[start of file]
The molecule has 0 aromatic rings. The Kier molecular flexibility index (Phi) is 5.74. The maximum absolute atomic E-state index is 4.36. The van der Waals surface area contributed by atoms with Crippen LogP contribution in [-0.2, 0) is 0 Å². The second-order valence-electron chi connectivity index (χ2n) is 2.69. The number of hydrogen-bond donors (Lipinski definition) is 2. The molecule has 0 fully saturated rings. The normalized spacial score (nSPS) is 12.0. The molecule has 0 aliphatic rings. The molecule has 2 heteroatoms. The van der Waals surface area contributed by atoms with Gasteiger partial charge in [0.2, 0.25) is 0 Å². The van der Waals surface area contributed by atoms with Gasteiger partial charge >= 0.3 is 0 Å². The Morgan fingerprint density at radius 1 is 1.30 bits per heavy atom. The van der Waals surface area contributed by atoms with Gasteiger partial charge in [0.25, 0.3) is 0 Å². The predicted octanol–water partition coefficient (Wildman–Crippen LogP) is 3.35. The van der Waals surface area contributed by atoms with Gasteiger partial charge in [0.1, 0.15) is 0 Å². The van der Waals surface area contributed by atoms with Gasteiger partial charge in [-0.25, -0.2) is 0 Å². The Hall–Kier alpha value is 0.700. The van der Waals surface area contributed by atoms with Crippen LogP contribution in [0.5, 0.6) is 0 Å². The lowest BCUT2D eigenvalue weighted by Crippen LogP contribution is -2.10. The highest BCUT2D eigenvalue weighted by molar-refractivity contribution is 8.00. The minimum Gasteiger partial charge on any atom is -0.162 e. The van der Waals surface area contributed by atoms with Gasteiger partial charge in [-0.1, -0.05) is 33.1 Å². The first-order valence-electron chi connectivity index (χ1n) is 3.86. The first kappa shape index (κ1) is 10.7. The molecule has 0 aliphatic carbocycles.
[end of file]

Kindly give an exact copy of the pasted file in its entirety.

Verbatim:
The molecule has 0 aromatic rings. The Kier molecular flexibility index (Phi) is 5.74. The maximum absolute atomic E-state index is 4.36. The van der Waals surface area contributed by atoms with Crippen LogP contribution in [-0.2, 0) is 0 Å². The second-order valence-electron chi connectivity index (χ2n) is 2.69. The number of hydrogen-bond donors (Lipinski definition) is 2. The molecule has 0 fully saturated rings. The normalized spacial score (nSPS) is 12.0. The molecule has 0 aliphatic rings. The molecule has 2 heteroatoms. The van der Waals surface area contributed by atoms with Gasteiger partial charge in [0.2, 0.25) is 0 Å². The van der Waals surface area contributed by atoms with Gasteiger partial charge >= 0.3 is 0 Å². The Morgan fingerprint density at radius 1 is 1.30 bits per heavy atom. The van der Waals surface area contributed by atoms with Gasteiger partial charge in [0.25, 0.3) is 0 Å². The predicted octanol–water partition coefficient (Wildman–Crippen LogP) is 3.35. The van der Waals surface area contributed by atoms with Gasteiger partial charge in [0.1, 0.15) is 0 Å². The van der Waals surface area contributed by atoms with Gasteiger partial charge in [-0.25, -0.2) is 0 Å². The Hall–Kier alpha value is 0.700. The van der Waals surface area contributed by atoms with Crippen LogP contribution in [0.5, 0.6) is 0 Å². The lowest BCUT2D eigenvalue weighted by Crippen LogP contribution is -2.10. The highest BCUT2D eigenvalue weighted by molar-refractivity contribution is 8.00. The minimum Gasteiger partial charge on any atom is -0.162 e. The van der Waals surface area contributed by atoms with Gasteiger partial charge in [-0.1, -0.05) is 33.1 Å². The first-order valence-electron chi connectivity index (χ1n) is 3.86. The first kappa shape index (κ1) is 10.7. The molecule has 0 aliphatic carbocycles.